Speaking of enjoying modern art in Berlin, first comes the Hamburger Bahnhof Museum. Not only are there 20th century collections of the Western countries from Cy Twombly, Andy Warhol, and Robert Rauschenberg to Anselm Kiefer, but you can also apprericate exhibits from the Friendrich Flich Collection, which is the biggest of all the modern art collections after the World War II.
Joseph Beuys’s standing exhibition is worthy to be mentioned among them. You can enjoy his works exhibited including a series of his masterpieces like Lipo-sculpture and Felt-sculpture.
Although this might be unnecessary, in the context of modern art history, adding political conception into art is the finest example. By taking many actions, he made himself the star at the time in West Germany. By influencing not only the art scene but also society itself.
For instance, it is no exaggeration to say that the concept of “ecology” was spread by his action, and after that he ran for the national election from “die Gruene”. (Unfortunately he was not elected.) Joseph’s political image had materialized in his art works which were mythological, and magical. That was what made his work his original.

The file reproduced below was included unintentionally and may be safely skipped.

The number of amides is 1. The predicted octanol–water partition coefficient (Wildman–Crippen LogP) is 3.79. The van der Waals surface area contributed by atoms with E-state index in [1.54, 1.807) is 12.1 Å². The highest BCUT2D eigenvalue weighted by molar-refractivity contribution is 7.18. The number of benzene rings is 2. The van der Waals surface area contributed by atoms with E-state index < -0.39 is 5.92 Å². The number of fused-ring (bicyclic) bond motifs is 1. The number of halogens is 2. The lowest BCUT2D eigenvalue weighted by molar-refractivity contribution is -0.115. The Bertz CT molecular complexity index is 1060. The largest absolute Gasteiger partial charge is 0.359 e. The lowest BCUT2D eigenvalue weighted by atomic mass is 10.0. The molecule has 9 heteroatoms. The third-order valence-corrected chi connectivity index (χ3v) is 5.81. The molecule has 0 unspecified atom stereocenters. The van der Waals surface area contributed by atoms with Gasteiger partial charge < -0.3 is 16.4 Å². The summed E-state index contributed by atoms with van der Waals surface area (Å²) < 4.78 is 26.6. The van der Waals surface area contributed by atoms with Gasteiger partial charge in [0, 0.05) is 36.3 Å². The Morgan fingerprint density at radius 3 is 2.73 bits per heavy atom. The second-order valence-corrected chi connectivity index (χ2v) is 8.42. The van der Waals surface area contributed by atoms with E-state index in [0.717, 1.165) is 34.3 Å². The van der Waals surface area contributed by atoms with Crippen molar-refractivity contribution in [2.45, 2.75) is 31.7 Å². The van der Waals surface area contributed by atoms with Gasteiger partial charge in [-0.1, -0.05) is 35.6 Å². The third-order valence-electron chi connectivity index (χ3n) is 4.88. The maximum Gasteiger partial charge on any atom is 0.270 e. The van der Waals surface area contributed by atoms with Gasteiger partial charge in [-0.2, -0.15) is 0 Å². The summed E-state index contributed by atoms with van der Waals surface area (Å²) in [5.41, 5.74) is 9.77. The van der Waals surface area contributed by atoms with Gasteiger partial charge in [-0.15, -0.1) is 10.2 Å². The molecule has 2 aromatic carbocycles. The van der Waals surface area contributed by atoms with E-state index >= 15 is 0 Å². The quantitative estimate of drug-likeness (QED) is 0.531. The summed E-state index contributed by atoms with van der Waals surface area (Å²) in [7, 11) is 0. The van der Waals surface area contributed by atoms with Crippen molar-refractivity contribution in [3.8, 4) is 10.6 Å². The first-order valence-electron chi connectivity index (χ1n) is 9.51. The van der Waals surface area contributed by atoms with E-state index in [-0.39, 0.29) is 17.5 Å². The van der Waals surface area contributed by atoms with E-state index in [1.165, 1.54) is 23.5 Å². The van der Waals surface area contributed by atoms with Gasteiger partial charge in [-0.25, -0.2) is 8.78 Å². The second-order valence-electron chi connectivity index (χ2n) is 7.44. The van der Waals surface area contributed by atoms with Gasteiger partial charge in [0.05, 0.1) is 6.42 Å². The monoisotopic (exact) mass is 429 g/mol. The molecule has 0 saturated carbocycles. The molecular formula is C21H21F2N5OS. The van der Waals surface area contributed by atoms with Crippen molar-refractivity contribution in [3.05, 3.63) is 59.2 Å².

20 years after he died in 1986, an exhibit commemorating his death has begun. With the “fast nichts”, a minimal art exhibition selected from the Flick Collection going on since September, his exhibition was of a limited scale, using only the permanent exhibition area and the two rooms in front of it. Regardless, there are still some things worth being pointed out.
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